I recently had the honor of delivering the commencement speech for the Trulaske College of Business at the University of Missouri. It didn’t take long for the thrill of saying yes to my alma mater to turn into the reality of the challenge in front of me: Distill 30 years of experience into the final 12-minute lesson on campus for an amazingly talented group of B-school undergrads.
As I prepared, I kept coming back to a simple question I was asked a while back: “What are you prepared to change?”
Both personally and professionally, this question has helped me find clarity, meaning and opportunity. I have since realized that it comes down to honoring and nurturing three things:courage, relationships and passion.
Oh, the courage I had to have early in my career to simply say yes to larger than life requests. Following a stint as a financial analyst, I accepted my dad’s invitation to join the family business back in St. Louis. A few weeks on the job and my dad tells me he’s acquiring a business in Peoria, Illinois. My assignment is to go “See what we’ve got and figure out how we’re going to pull this all together.”
I remember looking at him incredulously and asking if he had lost his (sweet but possibly overconfident in his daughter) mind. With an impish grin he said, “What’s the worst that can happen? They can’t eat you!”
Then adds seriously, “But if you don’t think you can do it, I guess I’ll have to.” If you know me at all, that is a sure way to get me to accept a challenge.
So, I loaded up my bright blue Delta 88, headed up I-55 and proceeded to pull over twice to throw up. What if they figured out I was a rookie? That I didn’t know what I was doing? Because…well, I didn’t. And I figured that was because I was young and inexperienced.
By the time I arrived, I had decided it was best to just come clean. I let them know how excited we were to be on the same team but confessed this was uncharted territory for me. George, the wise owner, just smiled and said, “You know, this is the first time we’ve done this too. Where do you want to begin?” He was not young or inexperienced. But he was a good, honest leader who showed me this feeling doesn’t end after your 20s. That partnership, and our courage, paved the way for 15 more successful acquisitions.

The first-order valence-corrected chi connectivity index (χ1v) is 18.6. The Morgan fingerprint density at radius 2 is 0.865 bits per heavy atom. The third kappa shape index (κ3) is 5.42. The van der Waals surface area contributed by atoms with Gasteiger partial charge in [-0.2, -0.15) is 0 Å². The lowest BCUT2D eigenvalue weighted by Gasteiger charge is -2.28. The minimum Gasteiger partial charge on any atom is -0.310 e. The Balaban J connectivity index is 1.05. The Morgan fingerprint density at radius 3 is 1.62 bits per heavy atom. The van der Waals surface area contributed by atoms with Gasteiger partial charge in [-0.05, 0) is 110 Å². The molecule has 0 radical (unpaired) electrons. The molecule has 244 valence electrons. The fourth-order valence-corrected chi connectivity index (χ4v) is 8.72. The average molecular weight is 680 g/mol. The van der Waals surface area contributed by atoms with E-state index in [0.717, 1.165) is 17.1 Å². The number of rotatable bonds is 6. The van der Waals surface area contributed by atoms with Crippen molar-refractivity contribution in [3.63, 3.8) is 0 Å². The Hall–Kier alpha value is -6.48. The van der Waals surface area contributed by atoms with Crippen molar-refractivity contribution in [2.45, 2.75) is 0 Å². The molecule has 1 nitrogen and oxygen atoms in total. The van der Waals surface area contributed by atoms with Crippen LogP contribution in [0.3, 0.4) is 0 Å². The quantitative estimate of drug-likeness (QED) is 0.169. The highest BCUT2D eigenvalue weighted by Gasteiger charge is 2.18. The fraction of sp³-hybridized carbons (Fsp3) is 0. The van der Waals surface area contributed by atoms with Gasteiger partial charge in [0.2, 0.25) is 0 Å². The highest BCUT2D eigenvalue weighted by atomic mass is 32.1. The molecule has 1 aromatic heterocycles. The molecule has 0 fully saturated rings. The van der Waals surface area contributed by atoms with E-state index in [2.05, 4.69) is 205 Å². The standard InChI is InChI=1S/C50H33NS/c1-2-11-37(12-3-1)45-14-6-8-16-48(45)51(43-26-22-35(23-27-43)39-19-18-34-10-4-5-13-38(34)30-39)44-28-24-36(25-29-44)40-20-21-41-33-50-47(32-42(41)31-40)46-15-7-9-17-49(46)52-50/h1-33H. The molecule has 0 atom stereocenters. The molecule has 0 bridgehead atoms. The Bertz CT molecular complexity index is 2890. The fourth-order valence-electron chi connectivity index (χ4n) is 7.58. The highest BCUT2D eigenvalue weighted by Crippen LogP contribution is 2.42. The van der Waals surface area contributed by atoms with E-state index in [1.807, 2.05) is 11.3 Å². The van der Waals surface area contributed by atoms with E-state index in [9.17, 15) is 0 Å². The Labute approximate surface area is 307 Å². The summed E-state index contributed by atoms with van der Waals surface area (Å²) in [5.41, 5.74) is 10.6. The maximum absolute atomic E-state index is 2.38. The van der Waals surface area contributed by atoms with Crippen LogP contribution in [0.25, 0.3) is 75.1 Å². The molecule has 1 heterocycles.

So, I ask, what are you afraid of? They can’t eat you. Saying yes to the unknown is a muscle that gets stronger each time you use it. Throw up if you must…and step into the discomfort. I’ll let you in on the secret I learned that day: most of us don’t know what we’re doing – and the best leaders say yes anyway.
Fast forward a couple of years and I am a fresh MBA out of Washington University prepping for a big negotiation to acquire a key company. In walks the distinguished CEO of our target company with nothing in his hands but a dark blue, two-pocket dime-store folder. Inside was a single sheet of yellow legal paper with his hand-written list of the dozen items Pat wanted to discuss. How would his team share in the rewards of what had been built? How would they be welcomed into the new structure? How could his group be successful in the new organization?
Then – and only when we could assure him that his team would have a promising future with us – did he turn to his last few items: his economics.
His approach stopped me in my tracks. The economics are last on the agenda…? He had built a huge, successful organization and what mattered most were the relationships he created along the way, the responsibility he felt to those he was privileged to lead.
Don’t get me wrong, Pat knew his business and what made it financially successful – but most importantly, he deeply understood the reason why his business was successful. In the end, true success is measured by the depth of the relationships we create.
After growing and eventually selling our family business, I started my own company based on two priorities: be more present to my children (all three now MU Tigers!) and build on the success we achieved in the family business. My real estate and development business was successful, but it wasn’t my passion. I discovered what I enjoyed most was helping my clients focus on the purpose of their work and then guiding them to build, develop, and align their teams to achieve incredible results.
So, I took a sharp left (starting to see a trend here with the risk-taking?) and embarked on a new path that led me to the BW Leadership Institute, a business aligned with my passion and talents.
To find your passion, look for the signals: When does your skin tingle? When do you lose track of time? When do your head and your heart feel most connected? Take notice and honor what you feel! You’re on the path to finding your purpose – that powerful intersection where your talents and the needs of the world collide. Be fearless in pursuit of that connection.
What are you prepared to change?
- Be courageous. Explore new opportunities, question assumptions, step into the discomfort.
- Build meaningful relationships, not just a network.
- Pursue your passion. You didn’t work this hard and come this far just to get a job. Bring your energy, your talents and your influence to the daily effort of creating a better future.
Oh and – go get ‘em Tigers!